By CJ LotzA Southern FocusNovember 14, 2014

Few objects embody a story quite like a soft, worn, handed-down quilt. Take the tale of one traveling minister’s wife who collected appliqued fabric blocks from friends at every one of her husband’s churches in Virginia, Maryland, and Washington, D.C. in the 1840s. To ease the strain of frequently moving, Frances Muse Eggleston sewed thirty-six signed fabric blocks into a memory album quilt top, the way a mother today might paste photographs to scrapbook pages.

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My Town: Holly Williams' Nashville, Tennessee

By Elizabeth HutchisonBelow the LineNovember 13, 2014

Singer-songwriter Holly Williams—the daughter of Hank Williams, Jr. and the granddaughter of Hank Sr.—has called Music City home nearly all her life. “When I was growing up here there was really just downtown—not all these other amazing areas,” Williams says. “The change that has taken place in the city in the last five, ten years has been incredible to watch.” No mere bystander but an active participant in that growth, Williams opened high-end boutique H.Audrey and White’s Mercantile, a modern general store with everything from beautiful soaps to linens, cookbooks, and a grab-and-go grocery. And in just two weeks, she’ll launch White’s first e-marketplace. Somehow, she still manages to find time for her music. And when she does get the occasional day off, she walked us through exactly how she would spend it.

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Greg Baker's Encyclopedia of Florida Food

By Jed PortmanGood EatsNovember 11, 2014

If your knowledge of Florida food stops at stone crab and citrus, you’re not alone. Greg Baker, of the Refinery in Tampa, has been one of the first chefs in the state to celebrate a rich but  underexplored cuisine built by a diverse collection of characters from a crowded history: barbecue-loving natives, Spanish conquistadors, enslaved Africans, indentured servants from the Mediterranean, swamp-dwelling subsistence farmers, and many others. Next month, he’ll open Fodder & Shine, a restaurant inspired by the history of Florida food—especially the make-do staples of the so-called Florida Crackers, descendants of the state’s earliest white settlers. Expect to see some of these dishes and ingredients on the menu.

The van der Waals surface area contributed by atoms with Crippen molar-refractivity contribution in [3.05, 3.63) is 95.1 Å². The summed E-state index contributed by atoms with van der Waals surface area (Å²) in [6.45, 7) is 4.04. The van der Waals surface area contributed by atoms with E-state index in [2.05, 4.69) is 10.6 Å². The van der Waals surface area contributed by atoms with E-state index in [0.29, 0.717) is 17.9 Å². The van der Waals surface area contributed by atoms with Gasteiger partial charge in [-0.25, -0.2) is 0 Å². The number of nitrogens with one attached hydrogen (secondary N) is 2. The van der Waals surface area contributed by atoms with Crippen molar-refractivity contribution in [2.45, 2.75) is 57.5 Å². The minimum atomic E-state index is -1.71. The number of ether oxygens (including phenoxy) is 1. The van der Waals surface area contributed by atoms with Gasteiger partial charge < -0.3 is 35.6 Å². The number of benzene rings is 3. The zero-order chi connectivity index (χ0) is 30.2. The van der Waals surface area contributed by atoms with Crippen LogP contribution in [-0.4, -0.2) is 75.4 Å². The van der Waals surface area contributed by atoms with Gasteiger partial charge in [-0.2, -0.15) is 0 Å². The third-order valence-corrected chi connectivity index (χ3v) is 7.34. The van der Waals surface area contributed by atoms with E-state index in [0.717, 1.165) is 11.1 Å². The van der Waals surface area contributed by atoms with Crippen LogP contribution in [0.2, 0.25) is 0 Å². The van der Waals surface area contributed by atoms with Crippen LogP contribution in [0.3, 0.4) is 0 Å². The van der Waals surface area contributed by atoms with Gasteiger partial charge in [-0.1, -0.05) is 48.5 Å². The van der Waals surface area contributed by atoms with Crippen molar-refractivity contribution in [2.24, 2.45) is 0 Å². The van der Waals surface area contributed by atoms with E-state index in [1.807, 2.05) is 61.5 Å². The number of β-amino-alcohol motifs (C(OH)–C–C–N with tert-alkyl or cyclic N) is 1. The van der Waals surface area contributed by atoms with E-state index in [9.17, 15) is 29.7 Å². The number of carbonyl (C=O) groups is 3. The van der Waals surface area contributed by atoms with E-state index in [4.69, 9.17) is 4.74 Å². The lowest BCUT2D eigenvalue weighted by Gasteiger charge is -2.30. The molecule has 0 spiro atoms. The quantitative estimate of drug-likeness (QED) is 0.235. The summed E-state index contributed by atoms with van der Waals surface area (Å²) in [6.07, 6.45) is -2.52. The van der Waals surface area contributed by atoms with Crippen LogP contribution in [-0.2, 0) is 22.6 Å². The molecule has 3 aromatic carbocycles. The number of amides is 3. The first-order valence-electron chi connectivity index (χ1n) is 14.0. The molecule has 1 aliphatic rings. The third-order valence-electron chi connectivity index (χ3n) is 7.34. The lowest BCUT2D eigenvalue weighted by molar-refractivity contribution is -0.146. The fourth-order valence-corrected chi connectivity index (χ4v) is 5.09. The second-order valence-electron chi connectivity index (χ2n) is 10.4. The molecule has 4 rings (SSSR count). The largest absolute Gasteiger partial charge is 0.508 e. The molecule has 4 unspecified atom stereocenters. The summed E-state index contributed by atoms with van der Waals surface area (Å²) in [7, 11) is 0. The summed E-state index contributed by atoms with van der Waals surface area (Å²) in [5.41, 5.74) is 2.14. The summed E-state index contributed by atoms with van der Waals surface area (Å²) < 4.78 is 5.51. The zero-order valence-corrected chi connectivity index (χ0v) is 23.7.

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Holiday Prep: Southern Centerpieces 3 Ways

By Haskell HarrisBelle DecorNovember 10, 2014

With Thanksgiving just a few short weeks away (and menu planning already well underway), we asked a few of the South’s best event and floral designers to dream up fall centerpieces that were distinctly Dixie, from the containers used to the ingredients selected for each.

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First Look: Charleston's Newest Entertaining Space

By Elizabeth HutchisonBelow the LineNovember 7, 2014

Charleston’s booming Cannonborough-Elliotborough neighborhood welcomes yet another tenant this month: Cannon Green. Considering the restaurant and event space hybrid is the brainchild of Dean and Lynn Andrews—the tireless creative force behind Zero George, the city’s chicest boutique hotel, Pippin Hill Vineyards in Charlottesville, and Easton Events, one of the country’s top wedding planners—and Holy City floral designer Anne Bowen Dabney, we’d be willing to wager Cannon Green will book up fast with locals and visitors alike.